Moving Transplants Into the Summer Garden by Priscilla Warshowsky

Here in the Northeast, we have had a rocky spring with the temps swinging from beach weather to rainy, cool November type days. Finally it seems to have settled, the soil is warming, and we can think about getting those transplants into the garden and planting seeds for flowers and vegetables.

Whether you have planted tomatoes, eggplants, or peppers from seeds indoors in March/April, or bought transplants from the local nursery, it will be almost time to move them into the garden or into large pots. Transplants have already been “hardened off” if purchased from a nursery. If you have your own seedlings indoors, they need a period of about a week to be moved outdoors preferably in a partially shaded spot for a few hours a day and taken indoors at night. This process acclimates them to the direct light and to the breezes. Wait until the garden soil has warmed and is not soggy from all the rain. The rule of thumb is to wait to plant in the garden until there are about 5-7 nights in a row with temps at 50 degrees or above.

These warm weather loving vegetables need at least 6-8 hours of direct sun a day, not filtered light. If you don’t have that in your garden, consider putting them in pots on a back or front porch that gets sunlight.

If you are using pots that you used last summer, it’s a good idea to take out the top third of the soil , put it in the compost pile, and refresh the pot with quality organic potting soil (not the soil you put into the ground in the garden). If you are planting into the ground, amend your soil with either homemade compost or organic compost bought from a nursery. Espoma, Fafard, and Coast of Maine are reliable brands for potting soil and compost.

When putting tomatoes into the ground or pots, remove the lower leaves, the first ones that grew on the plant, or plant in with those two leaves buried in the soil. This will strengthen the stem. As the plant grows, continue to remove lower leaves so they don’t get splashed when watering and cause disease. Two initial plant feedings are required — usually at transplant time and then at sign of first fruiting and several times throughout the summer. I like Neptune’s Harvest Fish Emulsion, two capfuls in two gallons of water.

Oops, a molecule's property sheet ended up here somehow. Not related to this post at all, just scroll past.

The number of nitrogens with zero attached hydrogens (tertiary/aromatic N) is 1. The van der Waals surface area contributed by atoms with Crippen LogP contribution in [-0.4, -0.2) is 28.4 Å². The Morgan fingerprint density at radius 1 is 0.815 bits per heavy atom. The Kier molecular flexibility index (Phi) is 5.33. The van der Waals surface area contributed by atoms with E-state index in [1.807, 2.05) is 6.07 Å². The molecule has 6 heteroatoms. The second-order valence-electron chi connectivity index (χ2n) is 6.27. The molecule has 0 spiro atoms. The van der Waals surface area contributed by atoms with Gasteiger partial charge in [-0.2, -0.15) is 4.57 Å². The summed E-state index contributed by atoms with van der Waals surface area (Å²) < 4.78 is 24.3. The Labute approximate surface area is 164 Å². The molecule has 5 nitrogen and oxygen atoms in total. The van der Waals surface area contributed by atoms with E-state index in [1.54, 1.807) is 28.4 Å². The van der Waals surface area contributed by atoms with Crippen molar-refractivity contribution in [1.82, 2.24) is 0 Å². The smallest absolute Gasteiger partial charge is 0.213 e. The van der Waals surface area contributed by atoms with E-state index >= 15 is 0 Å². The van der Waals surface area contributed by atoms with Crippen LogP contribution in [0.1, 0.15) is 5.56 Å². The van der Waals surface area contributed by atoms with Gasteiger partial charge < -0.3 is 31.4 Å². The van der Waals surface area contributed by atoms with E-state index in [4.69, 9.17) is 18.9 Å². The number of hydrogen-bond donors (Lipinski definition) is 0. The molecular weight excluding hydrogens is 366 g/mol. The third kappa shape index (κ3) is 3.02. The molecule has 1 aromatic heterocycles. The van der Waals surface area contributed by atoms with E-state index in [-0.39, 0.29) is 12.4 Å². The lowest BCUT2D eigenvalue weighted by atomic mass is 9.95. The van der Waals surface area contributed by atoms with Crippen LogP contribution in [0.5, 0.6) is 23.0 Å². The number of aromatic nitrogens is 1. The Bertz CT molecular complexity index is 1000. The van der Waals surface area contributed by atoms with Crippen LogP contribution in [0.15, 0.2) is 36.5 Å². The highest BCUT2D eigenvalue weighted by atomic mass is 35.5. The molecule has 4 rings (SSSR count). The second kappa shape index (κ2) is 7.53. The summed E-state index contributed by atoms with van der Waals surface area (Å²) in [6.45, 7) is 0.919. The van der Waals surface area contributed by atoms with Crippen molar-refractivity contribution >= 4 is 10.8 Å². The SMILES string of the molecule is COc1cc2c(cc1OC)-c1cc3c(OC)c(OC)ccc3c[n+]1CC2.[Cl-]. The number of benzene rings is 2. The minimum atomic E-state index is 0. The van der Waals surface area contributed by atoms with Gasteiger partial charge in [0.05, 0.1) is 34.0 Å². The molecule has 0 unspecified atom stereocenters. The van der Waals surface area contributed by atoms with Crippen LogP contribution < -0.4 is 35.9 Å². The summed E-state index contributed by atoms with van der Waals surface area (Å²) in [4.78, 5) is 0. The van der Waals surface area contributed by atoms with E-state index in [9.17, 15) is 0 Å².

Plant these veggies about 2 feet apart from each other to allow for growth and for adequate air circulation. Disease can occur when plants are too close together and air cannot get through. A common condition for tomatoes is blossom end rot which results when the plant cannot absorb calcium in the soil. If your family eats a lot of eggs, you can save the eggshells (rinse them out) put them in a food processor to crush and then mix into the soil when planting to boost calcium. When leaves on a tomato plant start to grow between the main stem and a branch, that leaf is called a “sucker” and it needs to be pinched off throughout the season. If you need to stake tomatoes or eggplants, use a soft, flexible tie like old stockings or thin strips torn from old shirts. Try to avoid the hard plastic green ties that cut into the stem of the plant.